The Emotions of My Life

I can’t explain it. It just happens. I hear a speech, I watch a kid struggle in a race, I watch a student helping another student deal with a crisis…the situations are various and diverse and the tears rise up from the bottom of the well and threaten to be a gusher flowing out my eyes and down my cheeks.

I’m experiencing the emotions of my life experiences. It’s okay and yet it’s unpredictable. Yesterday I watched a video of an old friend of mine from my middle school days in Zanesville, Ohio. Terry Kopchak is in the midst of some serious health situations. The video was of him being helped as he walked down a rehab hallway using a walker. I teared up as I watched my old friend who I chummed around with and played basketball with almost 55 years ago.

Last night I was sitting in a middle school cafetorium watching the performance of Annie. My grandson Jesse played the part of Rooster. As he danced with two girls on stage I could feel the volcano of tears building within me. I mixed the eye moisture with chuckles as I watched his amazing performance.

A few weeks ago in my language arts class I was listening to an oral presentation by one of the students. As she gave her speech, that dealt with a life situation she had no control over, the mist began to invade the boundaries of my eyes. I was on the verge of that moment resembling the emergence of our lawn sprinklers, suddenly rising above the turf and spraying in all directions.

Emotions rise within me. At a middle school track meet a few days ago, my deep heaves of tearful joy began as I watched a seventh-grader, who has struggled in his running of the 1600-meter run, put it into a different gear and cut forty seconds off his time. He’s a kid who has a big heart that makes up for his limited athletic ability, the kind of kid I love to coach. Anyway…here comes the rain!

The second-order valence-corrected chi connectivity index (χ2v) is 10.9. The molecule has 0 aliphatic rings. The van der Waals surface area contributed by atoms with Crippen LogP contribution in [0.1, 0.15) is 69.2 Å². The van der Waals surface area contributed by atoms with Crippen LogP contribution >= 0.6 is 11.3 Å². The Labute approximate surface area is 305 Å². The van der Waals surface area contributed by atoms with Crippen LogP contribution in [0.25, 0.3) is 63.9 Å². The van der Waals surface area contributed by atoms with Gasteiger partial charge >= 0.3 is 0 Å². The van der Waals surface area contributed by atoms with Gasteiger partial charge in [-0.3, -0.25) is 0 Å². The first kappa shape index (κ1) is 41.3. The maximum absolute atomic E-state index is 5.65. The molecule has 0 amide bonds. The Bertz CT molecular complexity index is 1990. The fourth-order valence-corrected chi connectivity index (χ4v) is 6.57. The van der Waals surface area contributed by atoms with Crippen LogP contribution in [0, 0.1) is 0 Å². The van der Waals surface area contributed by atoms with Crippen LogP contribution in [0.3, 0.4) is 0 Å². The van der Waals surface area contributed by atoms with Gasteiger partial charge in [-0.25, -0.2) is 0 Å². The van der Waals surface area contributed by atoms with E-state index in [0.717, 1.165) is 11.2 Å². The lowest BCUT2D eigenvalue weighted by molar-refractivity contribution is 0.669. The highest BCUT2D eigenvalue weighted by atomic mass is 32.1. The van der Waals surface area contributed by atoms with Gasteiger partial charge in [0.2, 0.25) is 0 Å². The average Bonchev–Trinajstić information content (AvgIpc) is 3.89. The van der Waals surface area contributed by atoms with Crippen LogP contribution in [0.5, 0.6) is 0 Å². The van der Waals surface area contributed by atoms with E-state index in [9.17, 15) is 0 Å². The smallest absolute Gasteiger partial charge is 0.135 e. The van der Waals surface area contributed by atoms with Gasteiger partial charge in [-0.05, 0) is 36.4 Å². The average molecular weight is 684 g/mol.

Some might say I’m softhearted. I’m not sure. I was still able to ream a student for moments of arrogant impoliteness last week. I still feel the rage when I hear middle schoolers using profanity as if they’re just munching on popcorn. I turn red with rage when a team I’m coaching is going through the motions in practice or playing with no energy.

As long as I can wipe my eyes with my hands like windshield wipers in the midst of a misting rain, I’ll be okay. If I get to the point where I’m like a sixth-grader who has been summoned to the principal’s office for what he believes is some form of execution or to be hauled down to the school dungeon, then I hope someone steps in and shakes me back to somberness.

If given a choice between someone who looks like he’s been sucking on lemons or resembling a fountain, I’ll gladly take the latter.

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